If Amtrak did expand Corridor service, regional coach isn't comfortable to sleep in. I've tried, its better than airline economy, but not by much. As for having a lower tier of sleeper service, I'm not referring to the transcontinental trains, but having their own routes. Like having an extra Oakland to Portland service or other such services. Nay saying recommendations is just going to land Amtrak in the trash bin of history.

Also not to mention I recommended upgrading the railways they would be using which would attract more riders. Amtrak isn't going to survive trying to attract people who have to ride the train or people old enough to remember the glory days or at least waning days of Pullman. Not to mention people here fall over themselves at the mention of the glorious slumbercoach, I'm just saying there are other viable options, but I'm the bad guy.

As for states running their own services, there are plenty of commuter rail services in the US. And if the railways want to hinder that, they aren't shy to a bit of bribery. Not to mention there are plenty of commuter services in the country already. I'm just recommending a larger and more useful network. Since the states will already have to buy the equipment, pay for infrastructure repairs and promotional material, Amtrak would just be the contracted operator. Which is something they have done in the past anyways not to mention the states could potentially contract out to the freight railways. Again, saying something is hard isn't an excuse to not try.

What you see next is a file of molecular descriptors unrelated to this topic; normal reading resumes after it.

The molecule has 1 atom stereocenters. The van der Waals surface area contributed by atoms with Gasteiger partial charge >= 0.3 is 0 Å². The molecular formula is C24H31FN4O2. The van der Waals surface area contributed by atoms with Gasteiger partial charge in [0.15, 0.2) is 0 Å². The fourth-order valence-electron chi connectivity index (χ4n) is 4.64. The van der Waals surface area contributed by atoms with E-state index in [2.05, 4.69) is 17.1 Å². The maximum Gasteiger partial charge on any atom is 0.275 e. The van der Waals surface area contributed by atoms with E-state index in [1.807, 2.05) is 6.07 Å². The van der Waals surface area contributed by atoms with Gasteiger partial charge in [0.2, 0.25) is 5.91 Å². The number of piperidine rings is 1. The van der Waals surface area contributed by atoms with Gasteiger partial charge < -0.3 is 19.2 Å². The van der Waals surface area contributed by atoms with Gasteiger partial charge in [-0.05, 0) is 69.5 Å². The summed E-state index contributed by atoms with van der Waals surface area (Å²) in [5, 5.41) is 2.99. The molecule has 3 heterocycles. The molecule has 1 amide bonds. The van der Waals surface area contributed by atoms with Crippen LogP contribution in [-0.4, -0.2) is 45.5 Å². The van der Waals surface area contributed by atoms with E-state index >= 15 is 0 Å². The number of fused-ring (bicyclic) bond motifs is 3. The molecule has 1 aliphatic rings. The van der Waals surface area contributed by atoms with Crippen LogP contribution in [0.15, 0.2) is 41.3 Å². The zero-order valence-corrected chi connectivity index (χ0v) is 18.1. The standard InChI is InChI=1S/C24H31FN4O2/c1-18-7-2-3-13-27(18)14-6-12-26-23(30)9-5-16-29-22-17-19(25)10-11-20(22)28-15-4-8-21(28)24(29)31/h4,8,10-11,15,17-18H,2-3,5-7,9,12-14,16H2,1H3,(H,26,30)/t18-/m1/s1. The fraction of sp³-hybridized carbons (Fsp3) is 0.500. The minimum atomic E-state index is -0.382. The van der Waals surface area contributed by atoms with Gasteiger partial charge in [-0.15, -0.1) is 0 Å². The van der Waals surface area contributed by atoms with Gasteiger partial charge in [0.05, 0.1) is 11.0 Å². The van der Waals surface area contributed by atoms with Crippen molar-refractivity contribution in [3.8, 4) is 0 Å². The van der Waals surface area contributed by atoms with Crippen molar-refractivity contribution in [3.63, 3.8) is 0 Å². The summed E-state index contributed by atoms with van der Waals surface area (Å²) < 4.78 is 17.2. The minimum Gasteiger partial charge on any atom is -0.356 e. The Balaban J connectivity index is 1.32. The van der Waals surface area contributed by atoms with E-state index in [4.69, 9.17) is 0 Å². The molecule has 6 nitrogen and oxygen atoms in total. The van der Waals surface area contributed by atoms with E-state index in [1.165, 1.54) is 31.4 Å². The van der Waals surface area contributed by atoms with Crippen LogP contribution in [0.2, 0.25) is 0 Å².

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Re: A Thought On The Future of Amtrak

Postby east point » Fri Sep 07, 2018 1:07 pm

electricron wrote:
tomj wrote: The only intercity passenger trains I'm aware of that don't use Amtrak to run their trains are the Piedmont trains in North Carolina, mainly because the State of North Carolina owns the tracks these trains run on and Brightline trains in Florida which run on tracks owned by FEC, under the same corporate umbrella as Brightline.




Sorry but believe that Amtrak provides C&E Piedmont crew based in RGH ? AS to OBS someone else will have to enlighten us.
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Re: A Thought On The Future of Amtrak

Postby matthewsaggie » Sun Sep 09, 2018 9:23 pm

Amtrak provides engineers and conductors for the Piedmont's. There are no OBS staff on these trains. NC owns the equipment and contracts with private sector for their maintenance. (Was Herzog, but not sure if that is still the case). Amtrak provides both the staff and the equipment for the Carolinian.
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Re: A Thought On The Future of Amtrak

Postby SouthernRailway » Mon Sep 10, 2018 4:30 am

Didn’t the US used to have plenty of lines with some limited-stop trains and other all-stops trains on the same line? The current Crescent route used to, at least until the 1950s or 1960s: the Crescent and a few other trains stopped at only a few stations, while other long-distance trains stopped at all stations. That setup works if you have lots of riders and lots of trains Ina route.